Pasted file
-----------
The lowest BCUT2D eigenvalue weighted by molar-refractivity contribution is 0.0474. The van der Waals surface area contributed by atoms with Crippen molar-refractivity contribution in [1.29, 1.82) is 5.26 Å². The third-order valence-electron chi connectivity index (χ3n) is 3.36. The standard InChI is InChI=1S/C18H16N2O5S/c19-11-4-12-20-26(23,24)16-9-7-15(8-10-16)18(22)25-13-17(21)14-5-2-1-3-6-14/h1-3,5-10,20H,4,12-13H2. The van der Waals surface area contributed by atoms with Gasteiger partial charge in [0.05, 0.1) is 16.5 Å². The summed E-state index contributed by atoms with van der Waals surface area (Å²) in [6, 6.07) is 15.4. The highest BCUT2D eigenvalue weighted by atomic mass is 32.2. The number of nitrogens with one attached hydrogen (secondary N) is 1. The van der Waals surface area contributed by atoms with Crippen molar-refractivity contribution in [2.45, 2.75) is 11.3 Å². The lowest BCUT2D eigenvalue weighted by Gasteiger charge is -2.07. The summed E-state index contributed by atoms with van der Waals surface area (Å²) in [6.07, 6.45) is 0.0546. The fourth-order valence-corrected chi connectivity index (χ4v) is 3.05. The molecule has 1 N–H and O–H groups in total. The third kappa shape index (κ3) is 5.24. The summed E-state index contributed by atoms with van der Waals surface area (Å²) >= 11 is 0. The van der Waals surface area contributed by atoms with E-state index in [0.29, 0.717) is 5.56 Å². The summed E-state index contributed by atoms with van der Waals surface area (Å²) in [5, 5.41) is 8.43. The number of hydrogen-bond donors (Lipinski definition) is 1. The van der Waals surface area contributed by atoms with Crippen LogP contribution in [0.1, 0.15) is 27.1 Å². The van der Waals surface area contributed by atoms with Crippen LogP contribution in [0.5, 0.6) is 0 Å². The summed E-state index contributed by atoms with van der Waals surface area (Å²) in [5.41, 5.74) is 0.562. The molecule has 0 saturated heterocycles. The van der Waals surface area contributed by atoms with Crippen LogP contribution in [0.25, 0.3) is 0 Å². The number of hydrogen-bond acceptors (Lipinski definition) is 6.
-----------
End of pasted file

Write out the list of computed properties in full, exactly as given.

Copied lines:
The lowest BCUT2D eigenvalue weighted by molar-refractivity contribution is 0.0474. The van der Waals surface area contributed by atoms with Crippen molar-refractivity contribution in [1.29, 1.82) is 5.26 Å². The third-order valence-electron chi connectivity index (χ3n) is 3.36. The standard InChI is InChI=1S/C18H16N2O5S/c19-11-4-12-20-26(23,24)16-9-7-15(8-10-16)18(22)25-13-17(21)14-5-2-1-3-6-14/h1-3,5-10,20H,4,12-13H2. The van der Waals surface area contributed by atoms with Gasteiger partial charge in [0.05, 0.1) is 16.5 Å². The summed E-state index contributed by atoms with van der Waals surface area (Å²) in [6, 6.07) is 15.4. The highest BCUT2D eigenvalue weighted by atomic mass is 32.2. The number of nitrogens with one attached hydrogen (secondary N) is 1. The van der Waals surface area contributed by atoms with Crippen molar-refractivity contribution in [2.45, 2.75) is 11.3 Å². The lowest BCUT2D eigenvalue weighted by Gasteiger charge is -2.07. The summed E-state index contributed by atoms with van der Waals surface area (Å²) in [6.07, 6.45) is 0.0546. The fourth-order valence-corrected chi connectivity index (χ4v) is 3.05. The molecule has 1 N–H and O–H groups in total. The third kappa shape index (κ3) is 5.24. The summed E-state index contributed by atoms with van der Waals surface area (Å²) >= 11 is 0. The van der Waals surface area contributed by atoms with E-state index in [0.29, 0.717) is 5.56 Å². The summed E-state index contributed by atoms with van der Waals surface area (Å²) in [5, 5.41) is 8.43. The number of hydrogen-bond donors (Lipinski definition) is 1. The van der Waals surface area contributed by atoms with Crippen LogP contribution in [0.1, 0.15) is 27.1 Å². The van der Waals surface area contributed by atoms with Crippen LogP contribution in [0.5, 0.6) is 0 Å². The summed E-state index contributed by atoms with van der Waals surface area (Å²) in [5.41, 5.74) is 0.562. The molecule has 0 saturated heterocycles. The van der Waals surface area contributed by atoms with Crippen LogP contribution in [0.25, 0.3) is 0 Å². The number of hydrogen-bond acceptors (Lipinski definition) is 6.